Polk County District Associate Judge Romonda D. Belcher, a 1995 Drake Law School graduate, will deliver the keynote address at the Drake University Law School Commencement Ceremony, which begins at 7 p.m. Friday, May 13, in the Drake Knapp Center, 2525 Forest Ave.
Belcher was a veteran prosecutor in the Polk County Attorney's Office before she was appointed as Iowa’s first female African-American judge this past September.
Her commencement address, which is titled "Having IT, Defined," will explore what "it" is and what "it" is not. For example, Belcher said "it" consists of the attributes that really matter, such as "justice, honor, selflessness and patience," rather than less important things such as "class rank, income, what you have, where you live and so on."
The commencement ceremony will be preceded by a formal procession of law students and faculty to the Drake Knapp Center from Opperman Hall and Law Library. A bagpiper will lead the procession. Following the ceremony, there will be a reception for graduates and their guests at Parents Hall in Olmsted Center, 2875 University Ave.
Judge Belcher offers a role model for 2011 graduates
Belcher credits Drake Law School with providing her with the practical training necessary to prepare her for a successful legal career.
"Drake Law School is a phenomenal law school," she said. "I received the training I needed, and it was easy to transition to the practice of law."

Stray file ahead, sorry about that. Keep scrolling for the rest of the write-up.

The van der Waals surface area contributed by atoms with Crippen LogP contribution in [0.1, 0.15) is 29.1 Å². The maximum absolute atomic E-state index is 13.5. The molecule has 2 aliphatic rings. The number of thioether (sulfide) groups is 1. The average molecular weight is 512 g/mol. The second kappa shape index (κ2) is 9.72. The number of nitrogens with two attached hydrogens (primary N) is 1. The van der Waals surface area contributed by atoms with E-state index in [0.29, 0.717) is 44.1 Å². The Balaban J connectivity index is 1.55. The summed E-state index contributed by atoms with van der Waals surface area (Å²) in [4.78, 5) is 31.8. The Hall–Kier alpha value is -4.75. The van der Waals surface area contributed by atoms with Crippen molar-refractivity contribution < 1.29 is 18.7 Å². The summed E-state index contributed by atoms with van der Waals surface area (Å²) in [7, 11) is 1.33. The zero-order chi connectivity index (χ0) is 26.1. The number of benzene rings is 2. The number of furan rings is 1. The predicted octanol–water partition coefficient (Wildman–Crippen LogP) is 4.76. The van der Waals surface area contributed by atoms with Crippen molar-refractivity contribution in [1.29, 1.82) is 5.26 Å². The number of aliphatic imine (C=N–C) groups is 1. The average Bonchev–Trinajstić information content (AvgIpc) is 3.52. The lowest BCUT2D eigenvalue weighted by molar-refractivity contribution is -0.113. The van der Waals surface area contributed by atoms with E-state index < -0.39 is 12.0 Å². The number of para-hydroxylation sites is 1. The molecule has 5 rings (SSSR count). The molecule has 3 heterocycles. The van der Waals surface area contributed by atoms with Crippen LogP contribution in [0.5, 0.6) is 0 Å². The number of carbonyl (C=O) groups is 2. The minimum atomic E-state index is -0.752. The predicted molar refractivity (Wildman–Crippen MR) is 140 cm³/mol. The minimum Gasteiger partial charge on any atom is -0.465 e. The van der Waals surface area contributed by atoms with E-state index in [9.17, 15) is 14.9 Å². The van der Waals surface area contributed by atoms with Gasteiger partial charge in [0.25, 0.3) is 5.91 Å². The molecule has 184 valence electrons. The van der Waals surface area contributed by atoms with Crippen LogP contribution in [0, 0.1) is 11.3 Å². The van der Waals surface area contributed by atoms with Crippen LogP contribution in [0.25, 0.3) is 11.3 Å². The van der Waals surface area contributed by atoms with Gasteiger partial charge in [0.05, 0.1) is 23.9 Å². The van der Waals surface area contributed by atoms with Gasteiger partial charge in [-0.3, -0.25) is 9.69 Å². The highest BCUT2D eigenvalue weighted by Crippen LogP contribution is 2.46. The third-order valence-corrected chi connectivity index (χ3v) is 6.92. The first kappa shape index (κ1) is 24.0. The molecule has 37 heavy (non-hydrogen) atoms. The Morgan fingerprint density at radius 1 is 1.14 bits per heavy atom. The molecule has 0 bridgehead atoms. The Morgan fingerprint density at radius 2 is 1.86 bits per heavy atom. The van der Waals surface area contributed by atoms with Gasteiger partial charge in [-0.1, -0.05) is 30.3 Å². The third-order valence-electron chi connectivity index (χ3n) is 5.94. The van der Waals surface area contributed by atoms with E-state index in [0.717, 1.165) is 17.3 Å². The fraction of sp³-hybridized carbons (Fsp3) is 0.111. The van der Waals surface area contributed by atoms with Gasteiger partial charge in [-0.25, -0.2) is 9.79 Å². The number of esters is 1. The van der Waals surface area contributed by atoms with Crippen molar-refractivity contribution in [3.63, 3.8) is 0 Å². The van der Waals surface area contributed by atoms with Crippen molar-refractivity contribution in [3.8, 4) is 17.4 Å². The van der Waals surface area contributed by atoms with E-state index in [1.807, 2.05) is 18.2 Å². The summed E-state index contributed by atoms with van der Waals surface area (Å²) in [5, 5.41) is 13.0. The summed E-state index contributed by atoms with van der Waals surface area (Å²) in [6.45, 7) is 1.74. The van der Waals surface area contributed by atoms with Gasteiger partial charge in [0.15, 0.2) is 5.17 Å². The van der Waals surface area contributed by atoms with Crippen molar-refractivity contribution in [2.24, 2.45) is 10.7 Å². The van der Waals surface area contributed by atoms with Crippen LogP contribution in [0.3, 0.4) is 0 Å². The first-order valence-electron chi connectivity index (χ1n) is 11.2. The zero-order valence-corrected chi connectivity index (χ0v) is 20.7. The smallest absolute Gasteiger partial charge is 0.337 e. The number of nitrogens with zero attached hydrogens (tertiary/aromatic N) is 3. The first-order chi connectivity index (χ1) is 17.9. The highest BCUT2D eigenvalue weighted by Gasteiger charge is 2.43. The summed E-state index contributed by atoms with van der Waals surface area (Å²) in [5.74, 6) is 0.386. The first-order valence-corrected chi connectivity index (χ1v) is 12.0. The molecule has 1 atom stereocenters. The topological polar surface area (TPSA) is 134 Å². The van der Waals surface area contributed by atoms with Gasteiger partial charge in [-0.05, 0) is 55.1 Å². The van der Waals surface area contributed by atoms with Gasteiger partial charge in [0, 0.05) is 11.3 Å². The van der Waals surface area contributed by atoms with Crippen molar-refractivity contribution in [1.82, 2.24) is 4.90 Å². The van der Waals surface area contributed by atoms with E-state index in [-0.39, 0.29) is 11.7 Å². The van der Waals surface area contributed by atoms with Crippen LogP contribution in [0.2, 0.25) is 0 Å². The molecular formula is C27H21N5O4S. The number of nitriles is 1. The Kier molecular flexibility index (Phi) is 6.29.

As a student, she gained professional experience through the Drake Legal Clinic and a clerkship with then Iowa Supreme Court Justice Louis Lavorato, who earned his bachelor's degree from Drake in 1959 and his Drake law degree in 1962. She also served as an intern with the Polk County Attorney’s Office and the Parrish Kruidenier law firm.
"Since her first days at Drake, Romonda stood out in my mind as a hardworking, focused, principled person who had backbone, courage and grace," said David Walker, former dean of the Drake Law School. "I knew from the get-go she wanted to be a judge someday, which isn't a few short steps from the commencement podium."
Prior to her appointment to Iowa's fifth-district court, Belcher worked for 15 years as an attorney with Polk County and the Department of Human Services. She has served as mediator for the Volunteer Lawyers Project and as project coordinator for the Iowa National Bar Association’s "A Monumental Journey" public art project.
She also is renowned for bringing historic civil rights figures to life in one-woman performances in the Des Moines area. Among the figures she portrays are Iowa civil rights pioneers Edna Griffin, Evelyn Davis and Gertrude Rush, as well as national historic figures such as Rosa Parks, Harriet Tubman and Sojourner Truth.
Before attending Drake Law School, Belcher earned her bachelor's degree from Howard University.